Is it a bear market, or is it a bull market, that is the question.
On one hand Europe is obviously in a recession. China is slowing
dramatically, and the US economy is clearly in “stall mode” at
best, and slowing rapidly at worst. That alone would suggest that a bear
market has begun.
On top of that, the S&P broke through its daily cycle trend line
Thursday (although it did manage to rally back before the close).
A break of the trend line usually indicates that the daily cycle has started
its decline into a cycle low. If this turns out to be the case, then this
cycle would have topped on day 21 which gives it quite a few days to move
down into the cycle bottom. (Average daily cycle length trough to trough is
about 35 to 40 days). If it does turn out that the cycle topped on the 21st
day then there is a strong chance of testing the June lows at the next daily
As a matter of fact I think if we break below the June 25th half cycle
low it will indicate that the intermediate cycle has topped and we should
break below the June bottom if not during this daily cycle then probably a
sharp break below that level during the next daily cycle.
On the other hand, there are quite a few bullish signs that
are popping up.
For starters, this is an election year. Does anyone really think that the
politicians won't pull out all the stops to try and keep the economy and
markets inflated up until the election?
Next, the advance-decline line managed to make a new high even though the
S&P was still 3% below its 52-week high. As Jason Goephert
at sentiment trader.com has pointed out,
this has almost always lead to new highs. As a
matter of fact, Jason noted that since 1940 there have been 13 similar
occurrences and all but one led to the market making new highs within three
months, on average within 18 days of the advance-decline line breakout.
Another positive is that the CRB's rally out of its three year cycle low
appears to be consolidating in a bull flag in preparation for another leg up.
If stocks are caught in a bear market then the CRB should be rolling over
Oil is also resisting the short-term weakness in the stock market and
appears to be consolidating the initial $10 thrust off its intermediate
bottom, and preparing for another leg up.
A different but related vein of thought is the US dollar index. Thursday
was the 16th day of the dollar’s daily cycle (average duration 18 to 28
days). This being the case, it's getting late enough in the cycle that the
dollar should start to move down again any time now. A major concern for
bears would be any move lower by the dollar as risk assets tend to trade inversely.
An even bigger concern is dollar sentiment. It is currently at levels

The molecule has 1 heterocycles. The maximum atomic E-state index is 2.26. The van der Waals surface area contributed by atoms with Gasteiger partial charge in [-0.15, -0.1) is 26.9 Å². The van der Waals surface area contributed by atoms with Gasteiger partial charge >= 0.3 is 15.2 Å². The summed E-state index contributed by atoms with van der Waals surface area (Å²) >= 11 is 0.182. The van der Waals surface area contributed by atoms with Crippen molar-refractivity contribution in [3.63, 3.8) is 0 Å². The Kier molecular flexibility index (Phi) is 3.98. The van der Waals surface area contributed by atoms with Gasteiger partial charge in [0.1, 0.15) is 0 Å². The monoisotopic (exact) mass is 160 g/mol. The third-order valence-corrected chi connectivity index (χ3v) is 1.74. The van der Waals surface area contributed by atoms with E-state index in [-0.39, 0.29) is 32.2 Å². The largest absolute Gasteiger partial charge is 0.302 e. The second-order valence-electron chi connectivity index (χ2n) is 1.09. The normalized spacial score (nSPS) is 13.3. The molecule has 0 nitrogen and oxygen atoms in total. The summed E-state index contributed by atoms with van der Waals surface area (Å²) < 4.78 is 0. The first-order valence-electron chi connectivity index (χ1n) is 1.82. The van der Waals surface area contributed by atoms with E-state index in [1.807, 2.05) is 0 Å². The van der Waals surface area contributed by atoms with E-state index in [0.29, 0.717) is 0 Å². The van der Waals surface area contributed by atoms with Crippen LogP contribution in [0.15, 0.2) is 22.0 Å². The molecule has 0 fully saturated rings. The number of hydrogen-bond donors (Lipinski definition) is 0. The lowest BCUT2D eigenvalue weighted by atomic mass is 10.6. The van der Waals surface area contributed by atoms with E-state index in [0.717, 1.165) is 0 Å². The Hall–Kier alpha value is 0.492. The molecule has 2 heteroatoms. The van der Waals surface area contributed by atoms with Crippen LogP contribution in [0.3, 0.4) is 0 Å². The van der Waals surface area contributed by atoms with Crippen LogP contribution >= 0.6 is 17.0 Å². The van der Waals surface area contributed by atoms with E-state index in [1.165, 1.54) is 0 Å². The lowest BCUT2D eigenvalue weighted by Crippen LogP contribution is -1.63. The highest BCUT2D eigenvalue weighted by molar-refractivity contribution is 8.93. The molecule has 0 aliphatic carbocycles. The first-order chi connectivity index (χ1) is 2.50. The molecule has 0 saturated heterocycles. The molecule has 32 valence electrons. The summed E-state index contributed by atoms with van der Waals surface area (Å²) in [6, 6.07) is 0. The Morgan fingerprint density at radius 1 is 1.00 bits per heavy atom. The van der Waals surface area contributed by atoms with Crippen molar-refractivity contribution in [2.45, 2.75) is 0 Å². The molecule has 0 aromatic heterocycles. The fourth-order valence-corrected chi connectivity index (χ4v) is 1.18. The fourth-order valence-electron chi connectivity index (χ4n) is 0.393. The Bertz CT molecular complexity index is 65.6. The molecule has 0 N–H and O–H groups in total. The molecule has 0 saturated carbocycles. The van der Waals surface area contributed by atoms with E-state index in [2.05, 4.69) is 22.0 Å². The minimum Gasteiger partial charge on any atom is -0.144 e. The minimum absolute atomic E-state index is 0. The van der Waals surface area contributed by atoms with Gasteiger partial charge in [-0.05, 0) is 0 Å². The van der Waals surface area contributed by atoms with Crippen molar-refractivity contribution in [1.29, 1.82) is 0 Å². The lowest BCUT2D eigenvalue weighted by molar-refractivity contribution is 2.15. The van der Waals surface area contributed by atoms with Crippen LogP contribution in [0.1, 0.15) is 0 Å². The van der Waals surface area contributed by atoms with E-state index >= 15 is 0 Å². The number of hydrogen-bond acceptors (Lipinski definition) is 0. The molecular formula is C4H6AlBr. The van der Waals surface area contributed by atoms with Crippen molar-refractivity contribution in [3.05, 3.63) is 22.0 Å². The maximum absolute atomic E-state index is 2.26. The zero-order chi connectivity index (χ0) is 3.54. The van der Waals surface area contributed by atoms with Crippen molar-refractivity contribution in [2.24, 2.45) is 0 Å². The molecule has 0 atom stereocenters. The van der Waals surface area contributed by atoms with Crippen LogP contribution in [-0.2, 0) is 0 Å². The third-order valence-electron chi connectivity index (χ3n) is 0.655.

that have generated intermediate tops almost without fail in the past.
Chart courtesy of sentiment trader.com
The fact that we still haven't seen a left translated daily cycle out of
the dollar makes me think that the dollar still has an intermediate decline
ahead of it. This week will be the 17th week in an intermediate cycle that
usually runs 18 to 25 weeks and there's a good chance this sentiment extreme
is going to force an intermediate top as soon as this daily cycle runs out of
A possible negative is the fact that gold seems unable to gain any upside
traction in this new intermediate cycle. If the CRB has formed a three year
cycle low why isn't gold generating any upside momentum?
If gold were to drop below $1,547 it would indicate that a left
translated daily cycle is in progress and, as many of you know, a left
translated daily cycle often indicates that the intermediate cycle has topped
Another negative is the fact that mining stocks as represented by the GDX
ETF did move below their prior daily cycle bottom. The one small sign of hope
is the reversal Thursday, which if it holds above the May lows could indicate
that miners are just moving through a 1-2-3 reversal, and this was the #2
test of the lows.
Of course we won't know whether this is in fact what is happening until
miners either break below the May bottom or move back above the June high.
For the bulls, the S&P needs to move above $1,375, the CRB must
generate another leg up, and gold must make a higher high by reclaiming the
$1,622 level. These are the bullish lines in the sand.
The bears need to see the stock market drop below the half cycle low of
$1,310, the CRB must break downwards out of the consolidation, and gold has
to drop below $1,547.
I think the appropriate position for traders at the moment is to stay in
cash until we see which one of these lines are going to be crossed first.